A battle that every mayor in New York has had to deal with is the amount of important local policy decision making that occurs in Albany instead of here. Do you have any plans where you’d try to make policy making autonomous from Albany?
I think obviously the Urstadt law should be repealed and that the city should have control of its own rent regulations. [The Urstadt Law, which was passed by the State legislature in 1971, took away the city’s power to pass rent laws that are stricter than the state’s—BKS.] We should have our power to make our own taxation decisions.
There’s a host of things that need to change. It’s a semi-colonial dynamic. We’re the economic engine of the state. Over a half of the population of New York [State] still need permission from Albany to do a bunch of things. That should be a matter of self-determination.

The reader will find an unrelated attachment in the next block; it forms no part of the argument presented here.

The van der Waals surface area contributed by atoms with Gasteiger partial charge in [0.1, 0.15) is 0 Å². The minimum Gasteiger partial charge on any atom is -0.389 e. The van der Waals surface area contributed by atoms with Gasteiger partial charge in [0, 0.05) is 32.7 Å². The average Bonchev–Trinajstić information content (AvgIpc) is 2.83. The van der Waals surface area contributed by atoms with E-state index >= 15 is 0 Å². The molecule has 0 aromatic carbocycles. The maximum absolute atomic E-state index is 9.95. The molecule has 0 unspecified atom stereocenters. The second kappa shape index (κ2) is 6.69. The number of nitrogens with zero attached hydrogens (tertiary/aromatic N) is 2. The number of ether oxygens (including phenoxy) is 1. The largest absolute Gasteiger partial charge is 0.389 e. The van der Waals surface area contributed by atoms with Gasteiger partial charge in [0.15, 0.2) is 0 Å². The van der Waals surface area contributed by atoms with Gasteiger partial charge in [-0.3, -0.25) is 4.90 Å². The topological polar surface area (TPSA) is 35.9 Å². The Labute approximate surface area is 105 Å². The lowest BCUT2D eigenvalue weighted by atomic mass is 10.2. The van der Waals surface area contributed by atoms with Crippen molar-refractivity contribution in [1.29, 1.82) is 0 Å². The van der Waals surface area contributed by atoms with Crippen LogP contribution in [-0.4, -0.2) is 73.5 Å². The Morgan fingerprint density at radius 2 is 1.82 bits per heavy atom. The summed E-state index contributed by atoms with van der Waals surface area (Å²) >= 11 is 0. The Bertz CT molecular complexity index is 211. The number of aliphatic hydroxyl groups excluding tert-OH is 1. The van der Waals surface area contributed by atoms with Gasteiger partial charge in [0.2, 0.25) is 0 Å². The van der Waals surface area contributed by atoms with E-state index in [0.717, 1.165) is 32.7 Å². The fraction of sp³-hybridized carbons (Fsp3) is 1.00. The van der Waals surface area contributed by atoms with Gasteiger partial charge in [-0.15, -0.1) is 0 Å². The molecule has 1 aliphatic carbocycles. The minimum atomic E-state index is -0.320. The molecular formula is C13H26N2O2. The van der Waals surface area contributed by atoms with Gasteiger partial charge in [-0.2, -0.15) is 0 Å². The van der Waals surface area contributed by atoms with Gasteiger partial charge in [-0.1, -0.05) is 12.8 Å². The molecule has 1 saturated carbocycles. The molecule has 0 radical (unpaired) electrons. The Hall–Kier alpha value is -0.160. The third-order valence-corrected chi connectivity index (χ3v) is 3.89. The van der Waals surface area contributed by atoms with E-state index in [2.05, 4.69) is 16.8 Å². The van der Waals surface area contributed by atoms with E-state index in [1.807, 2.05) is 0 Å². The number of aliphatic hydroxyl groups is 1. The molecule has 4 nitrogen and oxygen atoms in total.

Is there any way that your response to Occupy Wall Street and other protests could be different from the Bloomberg administration’s response? How will you treat other social movements that emerge in the future?
I think the movement that was expressing concern that people felt all over the city and all over the world required the respect to be given a location where they could continue their protests.
I think there were other available locations that could have been identified. The location that they were using did become a problem. I think it was appropriate to say that that had to change. There were other alternatives than to simply clear them out without giving them a place to continue their work. I think that the way it was done excluded the media. Which to me was a very chilling thing. It was a very troubling precedent. City Hall decided to keep the media at bay and not fully observe or know about what was happening. I think that’s unacceptable.
Speaking of police overreach, there have been pretty extensive levels of surveillance by the NYPD on the Muslim community. Are there aspects of those policies that you would keep? Do you think the program as a whole has journeyed into the unconstitutional?